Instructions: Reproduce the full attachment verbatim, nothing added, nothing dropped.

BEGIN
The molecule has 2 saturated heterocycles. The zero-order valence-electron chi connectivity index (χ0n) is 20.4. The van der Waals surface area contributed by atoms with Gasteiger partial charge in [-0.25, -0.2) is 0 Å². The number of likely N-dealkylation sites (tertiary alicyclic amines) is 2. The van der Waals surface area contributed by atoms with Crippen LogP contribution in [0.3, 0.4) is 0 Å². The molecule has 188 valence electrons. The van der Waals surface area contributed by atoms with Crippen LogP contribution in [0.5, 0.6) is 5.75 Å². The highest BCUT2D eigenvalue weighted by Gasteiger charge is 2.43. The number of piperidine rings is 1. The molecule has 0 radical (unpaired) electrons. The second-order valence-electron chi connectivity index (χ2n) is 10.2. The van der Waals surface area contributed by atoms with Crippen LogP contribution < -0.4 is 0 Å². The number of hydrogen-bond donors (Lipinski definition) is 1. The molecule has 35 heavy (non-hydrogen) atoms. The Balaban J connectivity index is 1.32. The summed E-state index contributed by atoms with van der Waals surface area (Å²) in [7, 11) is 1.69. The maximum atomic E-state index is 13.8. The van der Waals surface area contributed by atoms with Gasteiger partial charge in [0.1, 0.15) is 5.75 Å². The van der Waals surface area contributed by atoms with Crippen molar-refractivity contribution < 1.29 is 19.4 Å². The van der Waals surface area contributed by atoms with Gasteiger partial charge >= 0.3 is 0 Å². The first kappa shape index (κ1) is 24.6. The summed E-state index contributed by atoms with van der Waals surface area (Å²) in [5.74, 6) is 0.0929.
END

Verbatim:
The molecule has 2 saturated heterocycles. The zero-order valence-electron chi connectivity index (χ0n) is 20.4. The van der Waals surface area contributed by atoms with Gasteiger partial charge in [-0.25, -0.2) is 0 Å². The number of likely N-dealkylation sites (tertiary alicyclic amines) is 2. The van der Waals surface area contributed by atoms with Crippen LogP contribution in [0.3, 0.4) is 0 Å². The molecule has 188 valence electrons. The van der Waals surface area contributed by atoms with Crippen LogP contribution in [0.5, 0.6) is 5.75 Å². The highest BCUT2D eigenvalue weighted by Gasteiger charge is 2.43. The number of piperidine rings is 1. The molecule has 0 radical (unpaired) electrons. The second-order valence-electron chi connectivity index (χ2n) is 10.2. The van der Waals surface area contributed by atoms with Crippen LogP contribution < -0.4 is 0 Å². The number of hydrogen-bond donors (Lipinski definition) is 1. The molecule has 35 heavy (non-hydrogen) atoms. The Balaban J connectivity index is 1.32. The summed E-state index contributed by atoms with van der Waals surface area (Å²) in [7, 11) is 1.69. The maximum atomic E-state index is 13.8. The van der Waals surface area contributed by atoms with Gasteiger partial charge in [0.1, 0.15) is 5.75 Å². The van der Waals surface area contributed by atoms with Crippen molar-refractivity contribution < 1.29 is 19.4 Å². The van der Waals surface area contributed by atoms with Gasteiger partial charge >= 0.3 is 0 Å². The first kappa shape index (κ1) is 24.6. The summed E-state index contributed by atoms with van der Waals surface area (Å²) in [5.74, 6) is 0.0929.